At that The Villain reached downward and opened a panel on the floor, "There are several triggers beneath this panel here," he said, pointing at several red and green switches, "each triggers the ultimate distress in one sense of your body. Except for this switch," he pointed towards a large blue one, "that triggers your brain to feel the distress of every sense in your body at once. After each... treatment, you will have a conversation with your partner, and a conversation with me. If you do well, I will learn, and if you do poorly, I will not learn, and in turn be distressed. When I'm distressed I hit another switch."
With a mischievous smirk, he flipped several switches; the two philosophers experienced the most disgusting smells, the acrid smell of rotten eggs, the smell of corpse decay, and of poisonous gas. Deafening boom entered their ears, threatening to tear apart their eardrums. Blinding light pierced their retinas, their irisis twisted in spiral formations in their agony. The tastes were horrendous; traces of feces among the batch of sensation that assaulted their tongues were hardly the worst.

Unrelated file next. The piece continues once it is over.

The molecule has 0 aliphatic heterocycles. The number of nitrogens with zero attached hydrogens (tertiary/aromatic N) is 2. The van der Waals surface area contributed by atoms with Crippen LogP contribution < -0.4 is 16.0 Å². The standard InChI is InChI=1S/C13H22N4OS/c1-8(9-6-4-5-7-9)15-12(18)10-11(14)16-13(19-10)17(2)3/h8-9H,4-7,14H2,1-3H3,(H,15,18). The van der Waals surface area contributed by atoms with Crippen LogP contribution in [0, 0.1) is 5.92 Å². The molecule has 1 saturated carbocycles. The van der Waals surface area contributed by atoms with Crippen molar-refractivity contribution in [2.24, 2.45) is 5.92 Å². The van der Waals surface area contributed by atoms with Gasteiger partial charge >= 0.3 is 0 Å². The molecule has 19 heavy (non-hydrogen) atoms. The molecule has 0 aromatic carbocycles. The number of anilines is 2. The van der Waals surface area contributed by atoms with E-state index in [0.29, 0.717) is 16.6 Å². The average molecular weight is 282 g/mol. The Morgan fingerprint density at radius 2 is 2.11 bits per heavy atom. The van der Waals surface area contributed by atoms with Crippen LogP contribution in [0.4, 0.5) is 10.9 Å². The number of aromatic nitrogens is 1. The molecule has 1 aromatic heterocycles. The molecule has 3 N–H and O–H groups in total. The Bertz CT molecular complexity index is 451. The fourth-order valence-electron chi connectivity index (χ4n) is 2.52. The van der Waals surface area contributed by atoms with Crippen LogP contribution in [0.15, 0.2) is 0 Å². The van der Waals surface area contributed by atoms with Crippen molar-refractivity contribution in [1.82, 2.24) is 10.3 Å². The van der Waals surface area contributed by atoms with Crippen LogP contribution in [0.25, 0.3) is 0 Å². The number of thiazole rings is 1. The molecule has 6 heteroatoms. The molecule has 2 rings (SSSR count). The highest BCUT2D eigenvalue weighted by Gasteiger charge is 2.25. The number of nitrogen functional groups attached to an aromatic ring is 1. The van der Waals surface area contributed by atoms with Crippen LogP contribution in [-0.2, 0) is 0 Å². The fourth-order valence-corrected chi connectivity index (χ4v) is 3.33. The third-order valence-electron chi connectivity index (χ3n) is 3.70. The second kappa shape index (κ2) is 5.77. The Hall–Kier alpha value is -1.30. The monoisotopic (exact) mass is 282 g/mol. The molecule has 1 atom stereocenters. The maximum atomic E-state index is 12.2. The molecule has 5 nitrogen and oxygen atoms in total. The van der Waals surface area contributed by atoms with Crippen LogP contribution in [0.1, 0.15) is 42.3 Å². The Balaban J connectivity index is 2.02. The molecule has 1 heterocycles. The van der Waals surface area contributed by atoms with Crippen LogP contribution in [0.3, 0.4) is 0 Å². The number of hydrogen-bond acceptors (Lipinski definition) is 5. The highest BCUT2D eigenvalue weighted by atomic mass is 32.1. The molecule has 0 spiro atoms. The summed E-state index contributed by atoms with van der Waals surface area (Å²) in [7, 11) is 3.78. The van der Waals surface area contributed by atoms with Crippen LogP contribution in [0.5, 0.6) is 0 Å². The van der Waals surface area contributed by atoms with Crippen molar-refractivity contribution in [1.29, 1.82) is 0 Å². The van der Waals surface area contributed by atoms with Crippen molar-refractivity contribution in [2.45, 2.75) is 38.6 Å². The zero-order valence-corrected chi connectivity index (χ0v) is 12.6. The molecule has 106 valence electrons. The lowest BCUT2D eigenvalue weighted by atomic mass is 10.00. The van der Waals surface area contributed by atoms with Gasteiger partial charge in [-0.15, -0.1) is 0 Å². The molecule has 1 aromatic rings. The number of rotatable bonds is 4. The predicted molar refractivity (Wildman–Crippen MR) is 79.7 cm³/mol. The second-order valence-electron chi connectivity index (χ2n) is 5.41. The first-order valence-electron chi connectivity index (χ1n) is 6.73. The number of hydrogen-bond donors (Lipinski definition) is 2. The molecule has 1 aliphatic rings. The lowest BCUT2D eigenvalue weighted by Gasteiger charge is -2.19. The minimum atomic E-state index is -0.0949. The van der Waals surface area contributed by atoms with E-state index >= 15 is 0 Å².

Last, there was pure pain. The sense of touch was attacked. Every nerve cried in agony at the intense, gut wrenching pain. It was during this time taht the first philosopher, a man by the name of Kant, realized what he would say to The Villain, what he would teach him. There was something to learn from this, something important.
Finally, the anguish ended. Kant lay in his tank for a moment, basking in the lack of torment. After a moment, he leaned against the plastic, and spoke to the cruel shadow that had brought him there.
"What part of your body do you live in?" he asked, trying to awake some curiosity in his attacker.
The Villain raised an eyebrow, and pondered for a few seconds before responding, "I suppose my head."
Kant opened his mouth to speak, but the other philosopher cut him off, "Do you think that because the head is the location of the brain, or because almost all of your senses, the origin of your perspective, are located on your head?"
"I never thought of it that way. I have learned something." He replied solemnly, holding in the urge to show his surprise.